Intimate Wellness Institute

What is a rectovaginal fistula?

A rectovaginal fistula is a tunnel-like opening that develops between your vagina and rectum. Your vagina is a tube that connects your uterus to your vulva (genitals outside your body). Your rectum is the part of your digestive system that connects your large intestine (colon) to your anus. It holds stool and gas until your body releases them.

In a rectovaginal fistula, damage to vaginal tissue causes the tissue to tear or die and a hole (fistula) to form. This opening lets stool and gas enter your vagina. A rectovaginal fistula is a type of vaginal fistula.

What is a vaginal fistula?

Vaginal fistulas are holes that develop between your vagina or uterus (parts of the female reproductive system) and digestive system or urinary system organs.

In addition to the rectum, you may develop other digestive system fistulas, such as:

Colovaginal fistulas: Openings between your vagina and large intestine (colon).

Enterovaginal fistulas: Openings between your vagina and small intestine.

How common are rectovaginal fistulas?

As many as 100,000 people worldwide develop vaginal fistulas every year.

These fistulas can occur after difficult vaginal labors. Pressure from your baby pushing against your vaginal wall can reduce blood flow, causing tissue death or tear the tissue.


What causes rectovaginal fistulas?

Trauma to vaginal tissue or pressure to the tissue that stops blood flow, causing the tissue to die and creating a fistula are by far the most common causes. Rectovaginal fistulas can develop in a matter of days or they may form over several years. A person rarely has a congenital rectovaginal fistula, which means the opening is present at birth.

Causes of rectovaginal fistulas include:

  • Prolonged labor, vaginal tears during childbirth or if your healthcare provider made a cut (incision) to help you deliver your baby (episiotomy).
  • Abdominal or pelvic surgery, including C-section and hysterectomy.
  • Cancer in your pelvic area, such as cervical cancer or colorectal (colon) cancer.
  • Inflammatory bowel diseases (IBD) like Crohn’s disease and ulcerative colitis.
  • Colon infections like diverticulitis.
  • Radiation therapy to your pelvic region.

What are rectovaginal fistula symptoms?

Symptoms of a rectovaginal fistula include:

  • Abdominal pain.
  • Foul-smelling vaginal discharge.
  • Gas, pus or stool that leaks out of your vagina (fecal incontinence).
  • Nausea and vomiting or diarrhea.
  • Painful intercourse (dyspareunia).
  • Recurrent urinary tract infections (UTIs) or vaginitis (vaginal infections).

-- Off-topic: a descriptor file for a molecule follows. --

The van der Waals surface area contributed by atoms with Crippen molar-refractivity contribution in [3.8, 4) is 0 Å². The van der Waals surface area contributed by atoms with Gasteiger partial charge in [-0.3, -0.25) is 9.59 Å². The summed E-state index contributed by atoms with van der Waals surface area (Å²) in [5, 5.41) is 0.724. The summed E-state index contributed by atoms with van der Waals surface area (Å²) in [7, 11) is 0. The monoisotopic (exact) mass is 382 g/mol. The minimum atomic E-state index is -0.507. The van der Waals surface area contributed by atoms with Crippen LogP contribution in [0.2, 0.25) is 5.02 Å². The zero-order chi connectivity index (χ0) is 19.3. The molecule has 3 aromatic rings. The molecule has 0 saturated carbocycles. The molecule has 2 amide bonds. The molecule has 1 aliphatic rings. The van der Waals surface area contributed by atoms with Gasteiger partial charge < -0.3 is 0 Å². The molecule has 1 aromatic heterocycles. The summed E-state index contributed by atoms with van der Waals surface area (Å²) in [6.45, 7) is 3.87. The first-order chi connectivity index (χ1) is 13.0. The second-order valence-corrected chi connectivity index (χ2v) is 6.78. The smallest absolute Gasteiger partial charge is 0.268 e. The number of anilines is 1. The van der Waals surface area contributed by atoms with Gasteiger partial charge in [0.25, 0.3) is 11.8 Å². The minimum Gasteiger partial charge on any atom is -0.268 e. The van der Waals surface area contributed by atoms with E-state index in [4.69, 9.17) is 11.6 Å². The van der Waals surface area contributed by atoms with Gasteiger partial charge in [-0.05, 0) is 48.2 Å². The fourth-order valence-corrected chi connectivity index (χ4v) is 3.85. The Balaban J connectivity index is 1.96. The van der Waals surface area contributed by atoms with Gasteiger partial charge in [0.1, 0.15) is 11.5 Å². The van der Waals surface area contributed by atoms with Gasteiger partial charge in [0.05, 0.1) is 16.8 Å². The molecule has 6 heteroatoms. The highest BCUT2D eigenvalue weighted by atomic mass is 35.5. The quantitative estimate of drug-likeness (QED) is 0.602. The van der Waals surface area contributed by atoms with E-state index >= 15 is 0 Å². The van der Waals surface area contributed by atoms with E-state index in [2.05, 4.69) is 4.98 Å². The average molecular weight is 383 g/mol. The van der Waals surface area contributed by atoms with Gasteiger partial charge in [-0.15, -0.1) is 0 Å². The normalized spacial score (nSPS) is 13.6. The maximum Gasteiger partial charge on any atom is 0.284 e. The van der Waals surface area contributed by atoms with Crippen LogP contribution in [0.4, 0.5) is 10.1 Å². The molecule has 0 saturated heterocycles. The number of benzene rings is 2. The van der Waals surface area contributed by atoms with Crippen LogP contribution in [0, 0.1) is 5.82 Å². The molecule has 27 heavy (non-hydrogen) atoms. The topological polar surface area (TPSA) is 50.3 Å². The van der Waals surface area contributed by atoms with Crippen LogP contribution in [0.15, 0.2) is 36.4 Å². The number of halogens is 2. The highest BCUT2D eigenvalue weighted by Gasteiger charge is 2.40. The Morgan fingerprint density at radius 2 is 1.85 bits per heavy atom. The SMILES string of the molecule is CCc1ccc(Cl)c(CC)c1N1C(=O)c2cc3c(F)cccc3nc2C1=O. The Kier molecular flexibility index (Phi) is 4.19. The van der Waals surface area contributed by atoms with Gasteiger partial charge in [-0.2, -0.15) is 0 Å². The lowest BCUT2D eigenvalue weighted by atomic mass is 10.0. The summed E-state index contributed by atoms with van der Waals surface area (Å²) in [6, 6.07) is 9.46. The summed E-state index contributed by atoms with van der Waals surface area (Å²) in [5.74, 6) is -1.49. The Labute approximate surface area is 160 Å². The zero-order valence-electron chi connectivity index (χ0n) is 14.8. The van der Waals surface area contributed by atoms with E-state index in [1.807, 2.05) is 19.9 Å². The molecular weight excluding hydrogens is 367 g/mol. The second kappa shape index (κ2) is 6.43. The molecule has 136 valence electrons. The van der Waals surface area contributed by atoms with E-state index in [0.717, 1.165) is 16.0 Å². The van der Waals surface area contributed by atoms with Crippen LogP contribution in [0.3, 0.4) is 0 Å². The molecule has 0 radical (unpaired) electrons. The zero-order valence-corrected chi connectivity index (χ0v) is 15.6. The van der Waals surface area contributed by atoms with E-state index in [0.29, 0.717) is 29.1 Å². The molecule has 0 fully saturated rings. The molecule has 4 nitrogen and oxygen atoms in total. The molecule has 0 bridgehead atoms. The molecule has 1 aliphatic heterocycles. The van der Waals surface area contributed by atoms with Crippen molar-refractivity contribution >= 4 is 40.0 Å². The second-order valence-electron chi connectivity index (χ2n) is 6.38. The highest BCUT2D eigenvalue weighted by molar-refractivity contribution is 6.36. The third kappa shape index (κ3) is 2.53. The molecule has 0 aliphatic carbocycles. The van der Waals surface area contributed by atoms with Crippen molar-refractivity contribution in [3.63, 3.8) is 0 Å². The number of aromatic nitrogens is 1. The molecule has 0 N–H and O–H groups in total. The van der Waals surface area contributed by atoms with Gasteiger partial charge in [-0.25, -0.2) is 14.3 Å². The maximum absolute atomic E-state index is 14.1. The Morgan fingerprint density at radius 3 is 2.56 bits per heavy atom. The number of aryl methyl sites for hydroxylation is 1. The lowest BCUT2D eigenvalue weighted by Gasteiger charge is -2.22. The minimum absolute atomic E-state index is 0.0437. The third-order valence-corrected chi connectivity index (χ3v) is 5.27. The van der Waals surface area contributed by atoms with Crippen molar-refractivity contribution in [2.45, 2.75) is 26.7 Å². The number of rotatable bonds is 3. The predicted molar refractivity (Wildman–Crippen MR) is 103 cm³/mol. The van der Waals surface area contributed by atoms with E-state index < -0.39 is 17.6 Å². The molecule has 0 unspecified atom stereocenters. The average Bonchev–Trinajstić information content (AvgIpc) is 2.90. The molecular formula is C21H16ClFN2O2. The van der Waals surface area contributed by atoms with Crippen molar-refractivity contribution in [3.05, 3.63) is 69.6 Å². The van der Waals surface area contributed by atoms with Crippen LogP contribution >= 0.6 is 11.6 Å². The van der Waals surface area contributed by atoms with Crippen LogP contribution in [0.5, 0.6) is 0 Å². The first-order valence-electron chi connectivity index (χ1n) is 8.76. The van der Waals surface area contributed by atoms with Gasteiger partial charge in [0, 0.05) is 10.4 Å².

• Rectal bleeding or vaginal bleeding.
  • Skin irritation in your vagina, vulva (entrance to the vagina) or perineum (area between your vagina and anus).
  • Unexplained weight loss.


How is a rectovaginal fistula diagnosed?

The IWI team will perform a physical exam and pelvic exam. They’ll also ask about your symptoms.

Diagnostic tests for rectovaginal fistulas include:

  • Complete blood count and urinalysis to look for infections.
  • Dye test using dye in your rectum to check for signs of leakage between your vagina and rectum.
  • Fistulogram X-ray to determine the number and size of fistulas.
  • Pelvic MRI or CT scan to take images of your vagina and rectum.
  • Flexible sigmoidoscopy to view your rectum and the lower part of your large intestine (colon).
  • Colonoscopy to examine the inside of your rectum and all of your large intestine.
  • Ano-rectal manometry and endo-anal ultrasound to evaluate the nerves and muscles.


What are rectovaginal fistula treatments?

Small rectovaginal fistulas may heal on their own over time. You may need antibiotics for infections or medications for IBD.

Most people with rectovaginal fistulas need surgery to close the opening. Dr Guerette may use your tissue or a collagen graft to repair a rectovaginal fistula. Success rates are over 90%. Diagram

What happens after rectovaginal fistula repair?

These steps can aid your recovery after rectovaginal fistula repair surgery:

  • Take antibiotics as prescribed to lower infection risk.
  • Don’t have sex, use tampons or douche until we give the OK.
  • Prevent constipation and diarrhea (which can cause infection) by eating a healthy, high-fiber diet and drinking plenty of water. Use laxatives or stool softeners as directed by the IWI team.


What is the outlook for people with rectovaginal fistulas?

Most people who have rectovaginal fistula repair recover fully. They no longer have symptoms.

Rarely, a fistula doesn’t heal properly, or it opens up again after treatment. This is most likely to happen if you have colon cancer or Crohn’s disease or other risk factors like poorly controlled diabetes or if you smoke.

Appropriate care is critical. Living with symptoms of an untreated rectovaginal fistula can lead to infection, social isolation, depression or anxiety.